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Wednesday, March 27, 2013


I could not believe it that this book was available so soon in the Carnegie library. Best sellers take a while to reach this library. So when I saw it I grabbed it even though it was rather a big tome!

Described as a reinvention of the Rapunzel fairy tale, it deals with one of the oldest story tellers of this story Charlotte Rose de la Force. This is a story of three people - we have the tragic figure in the tower Margherita alias Rapunzel, the wicked witch Selena who needs young virgin women to perpetuate her youthfulness and of course the teller of the tale Charlotte Rose.

However the story is not just about the girl in the tower and how she escapes it but about the teller Charlotte Rose. Her escapades in the French court (many and varied) and how she is banished to a convent which she accepts with very bad grace until she finally realises the futility of trying to escape the anger of a king who banished her from his court. It is sad listening to Charlotte Rose's story itself. Her total dependence on the men in her family who failed to protect her and then threw her to the wolves in the Court. The absolute authority of the King in all matters and how many women languished in convents to die forgotton there was unimaginable. Life in the convent was hard and for a woman of beauty, glamour and grace it would have been doubly hard, made harder by the bitterness and vindictive of her fellow nuns. We also have stories of black magic, lust and obsession for youth on the part of the Wicked Witch Selena.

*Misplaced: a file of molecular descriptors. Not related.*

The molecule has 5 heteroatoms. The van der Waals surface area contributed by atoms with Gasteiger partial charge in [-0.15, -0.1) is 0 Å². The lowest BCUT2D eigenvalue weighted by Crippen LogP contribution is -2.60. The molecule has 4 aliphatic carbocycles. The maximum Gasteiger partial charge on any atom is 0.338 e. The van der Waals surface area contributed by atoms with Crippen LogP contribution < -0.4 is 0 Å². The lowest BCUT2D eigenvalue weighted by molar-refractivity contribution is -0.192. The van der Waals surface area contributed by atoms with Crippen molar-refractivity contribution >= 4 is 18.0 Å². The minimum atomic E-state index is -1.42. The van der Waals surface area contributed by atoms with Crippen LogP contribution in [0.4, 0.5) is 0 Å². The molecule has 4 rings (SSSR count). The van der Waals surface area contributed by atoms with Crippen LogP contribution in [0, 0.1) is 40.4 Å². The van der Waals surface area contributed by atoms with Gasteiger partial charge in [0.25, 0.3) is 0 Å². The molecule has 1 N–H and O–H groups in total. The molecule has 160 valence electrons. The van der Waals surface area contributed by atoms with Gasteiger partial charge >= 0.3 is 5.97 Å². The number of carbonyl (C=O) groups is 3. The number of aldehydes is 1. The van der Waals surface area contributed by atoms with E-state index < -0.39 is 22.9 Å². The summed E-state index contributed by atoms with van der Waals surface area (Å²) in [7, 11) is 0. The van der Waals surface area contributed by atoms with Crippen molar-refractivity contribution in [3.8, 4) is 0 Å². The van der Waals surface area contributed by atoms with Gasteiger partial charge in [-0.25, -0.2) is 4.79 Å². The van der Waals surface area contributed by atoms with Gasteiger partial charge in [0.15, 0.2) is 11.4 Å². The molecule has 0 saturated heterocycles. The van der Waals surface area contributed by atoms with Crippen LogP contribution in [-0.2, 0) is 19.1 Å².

There is a lot of detail in this book - the debauchery and many excesses of the court in France, the duplicity and arrogance of the King, the power and influence that the mistresses of the King had over everyone and everything in France and then we go backstage to the wheeling and dealing of the convents who accepted dowries for their nuns, the poverty of the time ignored by almost all, the violence of the time taken for granted as part and parcel of society and the overwhelming helplessness of the Plague when it comes.

A fascinating story, though tough to read in one go. I am just glad I got it this time in Melbourne.


Alexis @ Reflections of a Bookaholic said...

Hmmm... Repunzel seems like a popular remake right now. I love the sound of this one.

Darlene said...

I loved this book! I'm glad to see you did too. I just wish her books were more readily available in the US and Canada. I'll definitely be reading more of her work.

Shelleyrae said...

This was my favourite read last year and I loved her newest The Wild Child as well! It's not quite as chunky as Bitter Greens and I think you will like it!